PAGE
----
Imagine for a moment that it is late 2010, perhaps a few weeks after the midterm elections. Barack Obama has scheduled a surprise prime-time televised statement from the Oval Office. Looking grave, even shaken, behind the presidential desk, Obama fixes his gaze into the camera and speaks: When I said that it would be unacceptable for Iran to produce a nuclear weapon, I meant it. Over the past several months, it has become clear that neither engagement nor isolation and sanctions have slowed Iran’s determination to build a bomb.
Call it the Obama doctrine. The central theme of Barack Obama’s foreign policy to date has been simple: He wants to lower the risk that a nuclear weapon will be exploded inside the United States. Think back. Obama’s first foreign policy address, delivered in Prague last April, called for a nuclear-free world—not a short-term practical goal, of course, but an ideal meant to shape our thinking and discourse. His top strategic priorities are stopping Iran from developing a nuclear bomb and stabilizing Afghanistan and Pakistan; Obama is investing billions of dollars and tens of thousands of U.S.
Ankara, Turkey Turkey may not be a totalitarian state, but the streets of its capital city are reminiscent of one. From tall buildings around Ankara hang enormous, colorful posters of the country’s founder, Kemal Ataturk, presenting an endless variety of noble poses and natty costumes. Here he is resplendent in a military uniform, there sporting formalwear with a white bow tie, here a dandy with a vest and a pocket watch—and always looming several stories above the street. His face also adorns every Turkish lira.
It’s too soon to know what the newly-released results of Iraq’s March 7 national election will mean for that country—or for America’s national security. At first blush, the outcome seems dramatic: the coalition of Prime Minister Nouri al-Maliki has won fewer seats than the coalition of his rival and former prime minister Iyad Allawi. But that’s a far cry from saying that Allawi will govern Iraq.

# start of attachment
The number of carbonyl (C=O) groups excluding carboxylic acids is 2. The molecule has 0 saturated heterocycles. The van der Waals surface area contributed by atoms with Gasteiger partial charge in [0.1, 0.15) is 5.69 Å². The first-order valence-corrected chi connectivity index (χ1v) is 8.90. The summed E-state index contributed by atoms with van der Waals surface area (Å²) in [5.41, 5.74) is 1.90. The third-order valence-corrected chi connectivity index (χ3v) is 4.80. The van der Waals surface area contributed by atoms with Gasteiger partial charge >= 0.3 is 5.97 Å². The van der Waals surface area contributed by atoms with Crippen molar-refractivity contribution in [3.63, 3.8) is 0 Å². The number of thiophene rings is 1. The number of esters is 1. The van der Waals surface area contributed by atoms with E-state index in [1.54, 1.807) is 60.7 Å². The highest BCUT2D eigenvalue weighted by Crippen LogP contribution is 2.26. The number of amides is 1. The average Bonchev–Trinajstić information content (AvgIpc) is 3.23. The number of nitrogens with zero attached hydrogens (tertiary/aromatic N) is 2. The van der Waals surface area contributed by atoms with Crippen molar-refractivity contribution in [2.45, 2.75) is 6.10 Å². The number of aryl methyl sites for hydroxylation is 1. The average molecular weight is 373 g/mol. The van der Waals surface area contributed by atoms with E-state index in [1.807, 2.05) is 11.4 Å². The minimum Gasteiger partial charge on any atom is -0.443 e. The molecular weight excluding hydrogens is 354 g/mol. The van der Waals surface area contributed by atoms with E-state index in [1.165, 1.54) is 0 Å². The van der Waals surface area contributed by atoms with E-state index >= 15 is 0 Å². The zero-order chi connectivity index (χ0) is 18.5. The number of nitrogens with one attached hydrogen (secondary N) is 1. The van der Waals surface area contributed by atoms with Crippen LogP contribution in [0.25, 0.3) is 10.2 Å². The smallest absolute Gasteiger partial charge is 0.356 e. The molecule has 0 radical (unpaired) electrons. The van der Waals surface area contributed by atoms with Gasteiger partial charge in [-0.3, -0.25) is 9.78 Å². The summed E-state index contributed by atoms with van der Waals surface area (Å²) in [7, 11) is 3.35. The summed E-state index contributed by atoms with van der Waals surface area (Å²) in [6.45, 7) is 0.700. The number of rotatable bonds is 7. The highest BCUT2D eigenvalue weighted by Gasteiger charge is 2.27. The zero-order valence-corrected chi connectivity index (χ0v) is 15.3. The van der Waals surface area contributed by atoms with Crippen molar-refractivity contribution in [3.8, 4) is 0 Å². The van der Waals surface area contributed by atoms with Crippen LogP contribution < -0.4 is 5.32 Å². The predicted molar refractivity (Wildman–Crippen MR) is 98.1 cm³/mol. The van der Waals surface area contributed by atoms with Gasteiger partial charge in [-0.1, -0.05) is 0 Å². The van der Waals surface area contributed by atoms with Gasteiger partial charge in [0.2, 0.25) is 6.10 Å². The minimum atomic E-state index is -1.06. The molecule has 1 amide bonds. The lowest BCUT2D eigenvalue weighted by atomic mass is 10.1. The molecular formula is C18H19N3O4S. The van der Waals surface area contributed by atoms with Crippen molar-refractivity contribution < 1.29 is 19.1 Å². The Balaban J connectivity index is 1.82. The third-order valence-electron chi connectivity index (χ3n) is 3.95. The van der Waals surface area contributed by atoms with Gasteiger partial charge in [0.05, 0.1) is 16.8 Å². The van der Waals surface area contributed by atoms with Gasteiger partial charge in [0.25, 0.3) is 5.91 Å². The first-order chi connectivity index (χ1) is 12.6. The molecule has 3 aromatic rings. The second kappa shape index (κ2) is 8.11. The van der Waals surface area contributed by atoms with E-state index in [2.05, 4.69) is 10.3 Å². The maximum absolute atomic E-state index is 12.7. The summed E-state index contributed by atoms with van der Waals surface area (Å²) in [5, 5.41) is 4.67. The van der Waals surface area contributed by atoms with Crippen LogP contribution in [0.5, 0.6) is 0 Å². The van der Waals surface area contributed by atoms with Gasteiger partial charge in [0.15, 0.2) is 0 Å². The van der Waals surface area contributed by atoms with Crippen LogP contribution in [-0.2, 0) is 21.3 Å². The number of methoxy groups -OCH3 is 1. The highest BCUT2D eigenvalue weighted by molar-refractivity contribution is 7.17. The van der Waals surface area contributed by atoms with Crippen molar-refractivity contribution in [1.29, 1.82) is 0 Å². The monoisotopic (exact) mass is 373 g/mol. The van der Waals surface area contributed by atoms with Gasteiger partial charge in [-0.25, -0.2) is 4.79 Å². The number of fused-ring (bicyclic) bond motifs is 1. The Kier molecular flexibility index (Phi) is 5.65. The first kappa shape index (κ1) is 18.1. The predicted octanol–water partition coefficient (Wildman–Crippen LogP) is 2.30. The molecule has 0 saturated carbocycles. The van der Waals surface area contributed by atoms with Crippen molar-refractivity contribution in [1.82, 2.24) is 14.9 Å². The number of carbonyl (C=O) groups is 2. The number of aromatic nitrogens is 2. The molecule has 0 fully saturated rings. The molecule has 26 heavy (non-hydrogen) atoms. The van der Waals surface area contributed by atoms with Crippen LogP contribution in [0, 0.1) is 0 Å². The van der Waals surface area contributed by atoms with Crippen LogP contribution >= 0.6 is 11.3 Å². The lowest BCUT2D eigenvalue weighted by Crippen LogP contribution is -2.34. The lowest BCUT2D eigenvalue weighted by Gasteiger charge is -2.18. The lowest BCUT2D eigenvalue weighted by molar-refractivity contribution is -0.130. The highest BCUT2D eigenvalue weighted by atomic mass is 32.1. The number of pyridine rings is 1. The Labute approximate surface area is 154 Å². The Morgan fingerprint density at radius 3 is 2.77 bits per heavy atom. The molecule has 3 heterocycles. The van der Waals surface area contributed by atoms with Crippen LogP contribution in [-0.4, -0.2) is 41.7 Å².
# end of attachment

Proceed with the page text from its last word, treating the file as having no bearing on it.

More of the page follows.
In the late summer of 2007, Baghdad was buzzing with talk of a coup. Iraq was gripped by horrific civil war, and the government of Prime Minister Nouri Al Maliki seemed at best unable to do anything about it. (At worst he appeared guilty of contributing to sectarian violence himself.) In November, U.S. national security advisor Steve Hadley had returned from a visit with Maliki and reported grave doubts about the prime minister’s competence.
“Let’s talk about why you plan to kill me.” It was March 1987, and Milt Bearden was sitting in a spare interview room at the Islamabad headquarters of Pakistan’s Inter-Services Intelligence (ISI) agency. Bearden was then the CIA’s station chief in Islamabad, serving as the link between Washington and the U.S.-funded Afghan rebels bleeding the Soviets in Afghanistan. He had come to see the mujahedin’s most lethal warlord, a radical Islamist named Gulbuddin Hekmatyar.
Say what you want about Mahmoud Ahmadinejad, but “he knows how to work a room.” So claims Flynt Leverett, the contrarian Iran analyst who, with his wife Hillary Mann Leverett, paid a visit to the Iranian president in New York City last fall. During the sit-down at Manhattan’s InterContinental Barclay hotel with a group of invited academics, foreign policy professionals, and other Iranophiles, the Leveretts marveled at Ahmadinejad’s attention to detail as the Iranian took copious notes and strove to pronounce their unfamiliar names correctly. “He addresses every person by name.
A few years ago, few places on Earth were as hellish as Iraq’s Anbar Province. Spanning the country’s western desert, Anbar is best known by its major cities, Fallujah and Ramadi, both of which became home bases for Al Qaeda-linked terrorists who flooded across Iraq’s border with Syria and joined with Sunni insurgents to carry out bombings, executions, kidnappings, and torture across the country.
Hi everyone--Mike Crowley here. I'll be blogging throughout the State of the Union tonight. Not liveblogging, exactly (Update: I succumbed), but refresh this thread for regular updates on the latest Speech of Obama's Life. Then, stay tuned to tnr.com for more fully-baked reactions from your other TNR favorites. (Click here for a transcript of Obama's speech and see below to read Jonathan Cohn's live Twitter coverage.) 9:13pm Black Tuesday tested the courage of our convictions? Hmm.
On August 26, 2008, Michael Mullen, the chairman of the Joint Chiefs of Staff, touched down for a secret meeting on an aircraft carrier stationed in the Indian Ocean. The topic: Al Qaeda and the Taliban. The summit had been arranged the previous month. Mullen had grown anxious about the rising danger from Pakistan’s tribal areas, which Islamic militants were using as a base from which to strike American troops in Afghanistan and to plot terrorist attacks against the United States. He flew to Islamabad to see the country’s army chief of staff, Ashfaq Parvez Kayani.